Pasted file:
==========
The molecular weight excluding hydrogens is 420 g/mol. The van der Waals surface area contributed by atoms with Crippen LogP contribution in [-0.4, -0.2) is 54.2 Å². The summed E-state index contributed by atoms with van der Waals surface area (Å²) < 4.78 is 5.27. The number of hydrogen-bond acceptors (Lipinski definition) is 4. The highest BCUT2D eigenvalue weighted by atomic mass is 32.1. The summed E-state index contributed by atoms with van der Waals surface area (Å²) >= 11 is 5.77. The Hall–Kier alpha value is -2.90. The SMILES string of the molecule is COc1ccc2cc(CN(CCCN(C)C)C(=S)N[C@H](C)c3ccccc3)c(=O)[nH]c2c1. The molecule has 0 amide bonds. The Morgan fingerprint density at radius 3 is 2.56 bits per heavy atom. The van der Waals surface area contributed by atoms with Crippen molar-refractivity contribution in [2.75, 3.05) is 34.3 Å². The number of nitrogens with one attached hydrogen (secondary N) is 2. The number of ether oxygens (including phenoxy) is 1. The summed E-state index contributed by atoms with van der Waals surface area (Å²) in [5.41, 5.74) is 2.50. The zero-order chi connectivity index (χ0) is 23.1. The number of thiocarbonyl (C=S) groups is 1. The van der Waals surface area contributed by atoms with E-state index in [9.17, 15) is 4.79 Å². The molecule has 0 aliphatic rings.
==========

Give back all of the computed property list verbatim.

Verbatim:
The molecular weight excluding hydrogens is 420 g/mol. The van der Waals surface area contributed by atoms with Crippen LogP contribution in [-0.4, -0.2) is 54.2 Å². The summed E-state index contributed by atoms with van der Waals surface area (Å²) < 4.78 is 5.27. The number of hydrogen-bond acceptors (Lipinski definition) is 4. The highest BCUT2D eigenvalue weighted by atomic mass is 32.1. The summed E-state index contributed by atoms with van der Waals surface area (Å²) >= 11 is 5.77. The Hall–Kier alpha value is -2.90. The SMILES string of the molecule is COc1ccc2cc(CN(CCCN(C)C)C(=S)N[C@H](C)c3ccccc3)c(=O)[nH]c2c1. The molecule has 0 amide bonds. The Morgan fingerprint density at radius 3 is 2.56 bits per heavy atom. The van der Waals surface area contributed by atoms with Crippen molar-refractivity contribution in [2.75, 3.05) is 34.3 Å². The number of nitrogens with one attached hydrogen (secondary N) is 2. The number of ether oxygens (including phenoxy) is 1. The summed E-state index contributed by atoms with van der Waals surface area (Å²) in [5.41, 5.74) is 2.50. The zero-order chi connectivity index (χ0) is 23.1. The number of thiocarbonyl (C=S) groups is 1. The van der Waals surface area contributed by atoms with E-state index in [9.17, 15) is 4.79 Å². The molecule has 0 aliphatic rings.